Office of the United States Trade Representative


U.S. Trade Representative Submits Report to Congress on the Caribbean Basin Initiative
Contact: Richard Mills (202) 395-3230 12/31/2001

WASHINGTON - Nearly 20 years after its enactment, the Caribbean Basin Initiative (CBI) continues to strengthen export performance and raise living standards among Caribbean and Central American countries, according to a report submitted to Congress today by United States Trade Representative Robert B. Zoellick. The report also states that the CBI trade programs boost prospects for U.S. exporters, by creating stronger markets for U.S. goods and services.

"The CBI remains one of the best examples of the positive power of trade," said Ambassador Zoellick. "By opening its market to producers in the Caribbean and Central America, the United States is supporting the development of more prosperous economies, and stronger democracies, among our closest neighbors. American consumers benefit from the duty-free treatment of Caribbean Basin products. As part of the same process, we're creating more robust markets for the United States, with the CBI region now ranking 9th among U.S. export markets."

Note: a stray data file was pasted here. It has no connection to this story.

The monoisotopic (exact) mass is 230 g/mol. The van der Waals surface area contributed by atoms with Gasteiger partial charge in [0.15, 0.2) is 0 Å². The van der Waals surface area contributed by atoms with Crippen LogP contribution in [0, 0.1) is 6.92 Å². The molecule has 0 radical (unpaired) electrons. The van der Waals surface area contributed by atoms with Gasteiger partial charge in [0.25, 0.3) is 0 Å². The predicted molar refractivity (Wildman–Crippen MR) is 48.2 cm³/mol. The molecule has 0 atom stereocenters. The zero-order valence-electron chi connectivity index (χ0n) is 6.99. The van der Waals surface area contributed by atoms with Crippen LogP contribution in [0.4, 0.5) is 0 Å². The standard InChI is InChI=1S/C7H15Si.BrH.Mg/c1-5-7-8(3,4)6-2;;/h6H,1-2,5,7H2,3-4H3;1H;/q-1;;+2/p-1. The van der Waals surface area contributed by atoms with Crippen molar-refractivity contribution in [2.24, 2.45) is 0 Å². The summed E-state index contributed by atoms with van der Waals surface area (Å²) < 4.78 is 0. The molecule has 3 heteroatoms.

The biennial report released today discusses trade benefits that the United States extends to Caribbean and Central American countries. The Caribbean Basin Economic Recovery Act (CBERA), originally enacted in 1983, provides 24 countries in the Caribbean and Central America with duty-free access to the U.S. market for most products. Enactment of the Caribbean Basin Trade Partnership Act (CBTPA) in 2000 marked an important expansion of these benefits, allowing duty-free and quota-free treatment for certain apparel assembled in qualified CBI countries, and applying reduced duties to certain other previously-excluded products. The report notes that, for the January-September 2001 period, $3.5 billion in CBI goods entered the U.S. under the enhanced trade benefits of the CBTPA (nearly 25 percent of total U.S. imports from the region). U.S. exports to CBI countries totaled $20.7 billion in 2000.

The CBI statutes impose conditions that countries must meet to be designated as beneficiary countries and to maintain that status. The USTR report assesses the current performance of CBI beneficiary countries with respect to these eligibility factors.

Click here to access the report.

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